Berkshire Grey’s systems handle hard-to-sort returns

Chris Geyer, Berkshire Grey VP and Fellow, discusses automated sortation for reverse logistics

Berkshire Grey


Automated systems, such as Berkshire Grey's Robotic Process Sortation and Identification (RPSi), can take on tedious returns sortation tasks, expediting reverse logistics workflows.
Berkshire Grey VP and Fellow Chris Geyer discussed the unique requirements of loose-item sortation, handling poly bags, and increasing job satisfaction in reverse-logistics operations.

Returns processing is a necessary, tedious and time consuming operation. Hence why it's it a prime candidate for robotic systems. 

In 2023, $743 billion in retail merchandise was returned - about 14.5% of sales - according to a National Retail Federation (NRF) and Appriss Retail report. The NRF also reported a full-year retail sales increase of 3.6% from 2022 to 2023.

These hefty dollar amounts showcase just how necessary reverse-logistics operations remain as part of an organization's customer service process.

Bedford, MA-based Berkshire Grey develops robotic sortation systems for retail and e-commerce distributors. In its “2022 State of Retail & eCommerce Fulfillment Report” the company found 72% of executives believed they would lose customers if they didn’t offer free returns, and 80% who saw increased returns in 2020 needed to increase headcount to accommodate.

The survey of chief supply chain officers also found 51% of executives believed implementing automation will increase employee satisfaction, and 43% believed it will lead to a decrease in employee turnover.

Chris Geyer, vice president and fellow at Berkshire Grey, recently spoke with Robotics 24/7 about automated sortation of returned merchandise and other reverse logistics operations. Geyer was previously a research scientist at Carnegie Mellon University and iRobot.

Berkshire Grey's Robotic Process Sortation and Identification (RPSi) can pick items off conveyor belts, release them through a barcode scan tunnel, then sort the product into a cubby or bin. Source: Berkshire Grey

Automation for loose and unpackaged item sortation

Can the same type of equipment be used for both returning and goods-to-person processes?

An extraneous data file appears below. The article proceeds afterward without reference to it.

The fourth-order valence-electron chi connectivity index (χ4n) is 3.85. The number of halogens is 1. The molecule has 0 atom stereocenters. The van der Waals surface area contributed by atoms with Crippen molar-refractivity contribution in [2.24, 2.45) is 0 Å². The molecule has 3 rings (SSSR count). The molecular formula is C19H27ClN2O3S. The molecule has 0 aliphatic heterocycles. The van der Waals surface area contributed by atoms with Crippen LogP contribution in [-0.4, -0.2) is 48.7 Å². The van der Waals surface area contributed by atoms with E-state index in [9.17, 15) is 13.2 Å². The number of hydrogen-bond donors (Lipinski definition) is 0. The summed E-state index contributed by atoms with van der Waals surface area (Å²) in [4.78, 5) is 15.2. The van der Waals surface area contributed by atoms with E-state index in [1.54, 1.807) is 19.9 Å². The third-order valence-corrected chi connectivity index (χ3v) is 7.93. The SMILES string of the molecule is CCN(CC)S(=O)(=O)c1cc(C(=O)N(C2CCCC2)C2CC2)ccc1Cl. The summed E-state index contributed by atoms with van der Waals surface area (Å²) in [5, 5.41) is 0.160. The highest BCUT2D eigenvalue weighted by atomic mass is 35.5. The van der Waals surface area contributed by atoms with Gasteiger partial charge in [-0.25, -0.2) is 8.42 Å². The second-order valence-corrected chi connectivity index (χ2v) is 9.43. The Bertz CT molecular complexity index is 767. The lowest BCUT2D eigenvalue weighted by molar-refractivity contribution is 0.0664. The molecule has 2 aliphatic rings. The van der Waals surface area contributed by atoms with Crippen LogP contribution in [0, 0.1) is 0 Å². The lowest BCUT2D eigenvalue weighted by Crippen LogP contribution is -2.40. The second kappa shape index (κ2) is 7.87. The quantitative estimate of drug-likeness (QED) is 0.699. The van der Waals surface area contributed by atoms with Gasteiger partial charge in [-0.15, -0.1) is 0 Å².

Geyer: The automation systems that we use to sort goods can be used in multiple workflows in a warehouse.

Could returning and goods-to-person items all pass through one stream instead of two separate streams?

Geyer: It depends in part because of the nature of the goods and the equipment that you're using. For different companies and for different industries, there are different ways in which the returned goods are presented and how they intend to be handled. The ability to handle those SKUs depends on the systems. 

One of our customers is in apparel, so the returns that they see are typically unpackaged goods. You open up the mailer in which the item comes, and then you’ve got to figure out what to do with it. This particular retailer had many jeans, so typical automation systems that do both sortation and picking couldn't handle the unbagged jeans, whereas our robotic picking systems could. That was because of the nature of presentation of the goods in the returns through a reverse logistics process. 

In the case of those jeans, we can both fulfill them and we can do the reverse logistics. The way that the goods are presented when they're returned can affect where you can handle them in an automated way.

Does non-uniform condition of packages, or even different types and sizes mixed together, add complexity to reverse logistics sorting?

Geyer: Complexity is there in the fulfillment or distribution process, but is worsened by differing conditions of the product. There's perhaps a consumer makeup, or something about the company that impacts that condition. It depends on the company, it depends on the automation systems.

How are Berkshire Grey's sortation systems configured to handle different types of items?

Geyer: Our singulation systems were from the beginning designed to handle a wide variety of goods. At the very beginning - when we developed the technology - went to general merchandisers like Target and Walmart, filled up our shopping cart, and determined the kind of material handling gripping system that will lead to the highest eligibility or coverage of SKUs. As a result of that, we can generally handle the widest variety of conditions in the reverse logistics context.

On the sortation side, we've also designed our sortation systems to have a very high eligibility in general, even outside of reverse logistics. Our automated Robotic Shuttle Putwall (RSPW) was designed to be able to handle shoe boxes. That system can handle those shoe boxes irregardless of whether that's for fulfillment, a distribution operation, or a reverse-logistics operation.

Berkshire Grey's Robotic Shuttle Putwall (RSPW) can sort small boxes and items in poly bags to expedite reverse logistics workflows. Source: Berkshire Grey.

Returning apparel and e-commerce products to market quickly

Are there particular industries or areas where Berkshire Grey's product deployments have been most successful?

Geyer: In the apparel space we've had a lot of success, especially in fast fashion. Our customers want to get the product out to the stores as quickly as possible. We also do general merchandise for store replenishment and e-commerce, so a great variety of goods. That's in part because we are able to handle a great variety of items. Our sweet spot is items that aren't in cases, and eaches that are in the up-to-five-pound range.